Lauren Singer is a smart woman with a huge vision. She is the go-to girl on a mission for zero-waste living, and step-by-step, she’s slowly making new channels of thought, then breaking it down for the rest of us. For the last two and a half years - inspired by her education in Environmental Studies, and after meeting the family at California’s Zero Waste Home - she has been looking systematically through her own way of life and is tweaking every aspect of it to bring the amount of left over waste as close to nothing as humanly possible with her two step zero-waste process of evaluation and transition.
It’s easy enough to imagine how zero-waste thinking might be applicable in certain areas of a normal lifestyle. Buying second hand clothing is hardly a new idea, and businesses such as Berlin’s Original Unverpackt are springing up all over the world, introducing the concept of pre-cycling to grocery shopping (where all the food is offered to go in your own containers that you reuse each visit). Simple enough. But in Lauren’s world, trash is defined more truthfully and in its fullest reality; not just as the obvious things that we all easily perceive as rubbish, but extending out to anything that is bought, used and will become obsolete and cannot subsequently be re-used. That immediately throws so many more things into the line of environmental question. Have you ever considered – for example – the environmental impact of the packaging associated with medicines, the negative impact of those wonderfully effective cleaning products you love, what’s lurking in your toothpaste or what’s the most sustainable brand of condom on the market?
Lauren’s main line of exploration is these darker, harder to reach corners of waste reduction. Once you start delving into the wealth of information she has collected on these matters, the shocking truth starts to emerge – even the best of us are huge wasters! But I think the most important thing about the way Lauren approaches her subject is that she understands the struggle to make the right choices, and that finding the time to research everything isn’t always a realistic possible. She offers her findings on the Trash is for Tossers website, opening her life and sharing her discoveries in an honest, approachable way that makes the whole concept of change seem simple, logical and even enjoyable. For example, in making your own cleaning products from her recipes, you can find a stress-free, meditative activity. Plus – and this is something people often forget about or don’t realise when thinking about being environmentally friendly – making your own products, or investing in great quality, long life utensils saves you money in the long run.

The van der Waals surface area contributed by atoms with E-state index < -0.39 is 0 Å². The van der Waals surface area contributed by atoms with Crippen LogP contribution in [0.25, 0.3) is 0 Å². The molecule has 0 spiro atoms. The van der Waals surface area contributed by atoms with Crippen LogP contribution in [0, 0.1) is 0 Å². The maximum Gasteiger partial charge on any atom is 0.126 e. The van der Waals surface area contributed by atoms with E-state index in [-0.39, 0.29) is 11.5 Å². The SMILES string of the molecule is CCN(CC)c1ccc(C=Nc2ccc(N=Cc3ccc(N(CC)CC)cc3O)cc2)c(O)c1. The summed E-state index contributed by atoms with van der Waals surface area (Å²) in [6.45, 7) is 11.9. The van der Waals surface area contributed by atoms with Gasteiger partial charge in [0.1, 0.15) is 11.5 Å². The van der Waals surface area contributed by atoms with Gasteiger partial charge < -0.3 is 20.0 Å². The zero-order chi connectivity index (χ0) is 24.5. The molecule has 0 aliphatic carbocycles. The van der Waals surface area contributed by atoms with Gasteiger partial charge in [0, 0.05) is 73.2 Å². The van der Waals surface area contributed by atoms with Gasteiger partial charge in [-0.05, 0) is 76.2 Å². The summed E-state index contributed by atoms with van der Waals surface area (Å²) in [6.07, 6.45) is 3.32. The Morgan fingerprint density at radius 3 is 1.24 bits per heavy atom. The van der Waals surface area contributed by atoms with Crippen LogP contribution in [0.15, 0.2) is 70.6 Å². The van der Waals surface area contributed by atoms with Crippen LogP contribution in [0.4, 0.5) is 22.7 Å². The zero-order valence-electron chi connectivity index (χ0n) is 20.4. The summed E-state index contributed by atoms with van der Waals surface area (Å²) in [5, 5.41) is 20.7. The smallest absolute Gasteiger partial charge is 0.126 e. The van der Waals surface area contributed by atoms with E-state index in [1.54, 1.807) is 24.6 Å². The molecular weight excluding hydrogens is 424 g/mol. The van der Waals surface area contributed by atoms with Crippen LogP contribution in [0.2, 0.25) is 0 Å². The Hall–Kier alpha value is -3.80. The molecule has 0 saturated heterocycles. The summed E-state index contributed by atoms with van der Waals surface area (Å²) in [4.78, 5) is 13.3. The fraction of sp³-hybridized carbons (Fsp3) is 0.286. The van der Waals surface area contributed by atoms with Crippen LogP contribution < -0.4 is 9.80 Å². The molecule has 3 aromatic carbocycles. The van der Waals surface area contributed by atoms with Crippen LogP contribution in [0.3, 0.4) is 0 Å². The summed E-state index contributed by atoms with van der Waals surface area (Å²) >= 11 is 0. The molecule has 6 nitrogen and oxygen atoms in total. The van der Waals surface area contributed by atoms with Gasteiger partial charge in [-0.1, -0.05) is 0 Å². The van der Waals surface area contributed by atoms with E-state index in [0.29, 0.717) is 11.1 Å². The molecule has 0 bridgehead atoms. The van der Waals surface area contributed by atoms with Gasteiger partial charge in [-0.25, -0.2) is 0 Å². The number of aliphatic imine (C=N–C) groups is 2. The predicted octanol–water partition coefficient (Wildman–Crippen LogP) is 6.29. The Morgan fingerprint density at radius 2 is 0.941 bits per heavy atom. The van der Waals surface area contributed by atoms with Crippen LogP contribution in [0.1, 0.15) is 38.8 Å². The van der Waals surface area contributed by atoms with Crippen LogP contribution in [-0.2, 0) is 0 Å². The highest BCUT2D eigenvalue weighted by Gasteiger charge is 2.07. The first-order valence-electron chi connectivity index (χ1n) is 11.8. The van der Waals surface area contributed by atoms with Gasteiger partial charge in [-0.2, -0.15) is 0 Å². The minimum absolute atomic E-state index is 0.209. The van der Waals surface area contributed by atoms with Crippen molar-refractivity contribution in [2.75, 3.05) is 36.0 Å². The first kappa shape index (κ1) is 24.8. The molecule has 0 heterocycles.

Even when she has found a potential alternative product, Lauren doubles back to look at the component materials and fabrication methods, because even products that seem OK on the surface can have a toxic background. This starts with simple decisions like switching from plastics to glass, non-stick pans to cast iron. You get the idea. It’s a daily challenge, but the rewards in all aspects are clear – healthier, better off, and with more peace of mind. Sounds like something we could, and should all get involved with.
The next challenge for Lauren is the Simply Co: her own brand of goods. Using her extensive list of concoctions for a clean and environmentally conscious home, she is making it easy for all of us to join her in a better way of living.
Who are you?
My name is Lauren Singer. I am founder of The Simply Co. where I make Organic, Vegan cleaning products, as well as the blog Trash is for Tossers. I live a Zero Waste life in New York City.
What are you up to here and what made you start?
I began living a Zero Waste lifestyle when I was in my last year at NYU. For so long I was talking about how much I loved sustainability but I realised that I wasn't living in a way that matched up with that. So I decided to stop producing garbage because to me, it seemed like the best way to live a lifestyle that completely aligned with my values.
How has your work on Trash is for Tossers changed any of the choices you make in your personal life?
It has changed my entire life in the best possible way. I no longer produce garbage, I save money by not purchasing new items or impulsive things, I feel healthier because my diet has changed since I eat food from the farmers market, and I have more time since I have learned how to schedule myself better.
How do you imagine the ideal world?
In my ideal world there would be no such thing as an "environmentalist" because everyone would live in a way that would respect and sustain the planet.
Any last words?
For me, the most important thing I have learned, and they key to my happiness, has been to live my values.